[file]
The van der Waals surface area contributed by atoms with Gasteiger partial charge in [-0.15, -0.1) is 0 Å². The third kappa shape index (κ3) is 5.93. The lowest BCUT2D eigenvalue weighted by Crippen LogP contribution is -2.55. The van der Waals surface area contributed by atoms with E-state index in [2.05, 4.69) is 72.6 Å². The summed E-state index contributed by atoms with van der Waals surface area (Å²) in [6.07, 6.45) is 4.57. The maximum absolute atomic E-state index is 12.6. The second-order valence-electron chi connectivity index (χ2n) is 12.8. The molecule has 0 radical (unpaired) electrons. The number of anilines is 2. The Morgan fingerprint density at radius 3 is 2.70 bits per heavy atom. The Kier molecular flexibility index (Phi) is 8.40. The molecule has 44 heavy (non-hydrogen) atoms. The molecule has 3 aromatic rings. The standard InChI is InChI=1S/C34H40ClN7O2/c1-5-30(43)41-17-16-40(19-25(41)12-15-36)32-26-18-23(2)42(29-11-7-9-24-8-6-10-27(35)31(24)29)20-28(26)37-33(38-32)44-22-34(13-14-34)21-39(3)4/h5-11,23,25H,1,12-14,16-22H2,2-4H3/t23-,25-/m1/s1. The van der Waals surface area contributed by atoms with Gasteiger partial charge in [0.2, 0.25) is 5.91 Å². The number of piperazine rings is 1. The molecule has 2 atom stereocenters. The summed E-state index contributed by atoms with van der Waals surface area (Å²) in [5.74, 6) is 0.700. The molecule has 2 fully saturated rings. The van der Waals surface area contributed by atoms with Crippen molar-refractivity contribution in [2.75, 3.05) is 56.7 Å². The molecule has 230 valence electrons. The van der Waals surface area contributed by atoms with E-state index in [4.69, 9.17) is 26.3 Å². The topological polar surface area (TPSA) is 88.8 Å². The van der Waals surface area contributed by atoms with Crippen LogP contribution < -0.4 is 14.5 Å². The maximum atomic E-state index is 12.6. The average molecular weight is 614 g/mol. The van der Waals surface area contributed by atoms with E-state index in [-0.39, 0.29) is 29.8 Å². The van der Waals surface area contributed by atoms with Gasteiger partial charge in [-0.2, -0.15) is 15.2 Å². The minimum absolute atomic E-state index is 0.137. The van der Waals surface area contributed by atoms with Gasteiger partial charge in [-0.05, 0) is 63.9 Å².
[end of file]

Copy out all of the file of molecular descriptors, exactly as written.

The van der Waals surface area contributed by atoms with Gasteiger partial charge in [-0.15, -0.1) is 0 Å². The third kappa shape index (κ3) is 5.93. The lowest BCUT2D eigenvalue weighted by Crippen LogP contribution is -2.55. The van der Waals surface area contributed by atoms with E-state index in [2.05, 4.69) is 72.6 Å². The summed E-state index contributed by atoms with van der Waals surface area (Å²) in [6.07, 6.45) is 4.57. The maximum absolute atomic E-state index is 12.6. The second-order valence-electron chi connectivity index (χ2n) is 12.8. The molecule has 0 radical (unpaired) electrons. The number of anilines is 2. The Morgan fingerprint density at radius 3 is 2.70 bits per heavy atom. The Kier molecular flexibility index (Phi) is 8.40. The molecule has 44 heavy (non-hydrogen) atoms. The molecule has 3 aromatic rings. The standard InChI is InChI=1S/C34H40ClN7O2/c1-5-30(43)41-17-16-40(19-25(41)12-15-36)32-26-18-23(2)42(29-11-7-9-24-8-6-10-27(35)31(24)29)20-28(26)37-33(38-32)44-22-34(13-14-34)21-39(3)4/h5-11,23,25H,1,12-14,16-22H2,2-4H3/t23-,25-/m1/s1. The van der Waals surface area contributed by atoms with Gasteiger partial charge in [0.2, 0.25) is 5.91 Å². The number of piperazine rings is 1. The molecule has 2 atom stereocenters. The summed E-state index contributed by atoms with van der Waals surface area (Å²) in [5.74, 6) is 0.700. The molecule has 2 fully saturated rings. The van der Waals surface area contributed by atoms with Crippen molar-refractivity contribution in [2.75, 3.05) is 56.7 Å². The molecule has 230 valence electrons. The van der Waals surface area contributed by atoms with E-state index in [4.69, 9.17) is 26.3 Å². The topological polar surface area (TPSA) is 88.8 Å². The van der Waals surface area contributed by atoms with Crippen LogP contribution < -0.4 is 14.5 Å². The maximum atomic E-state index is 12.6. The average molecular weight is 614 g/mol. The van der Waals surface area contributed by atoms with E-state index in [-0.39, 0.29) is 29.8 Å². The van der Waals surface area contributed by atoms with Gasteiger partial charge in [-0.2, -0.15) is 15.2 Å². The minimum absolute atomic E-state index is 0.137. The van der Waals surface area contributed by atoms with Gasteiger partial charge in [-0.05, 0) is 63.9 Å².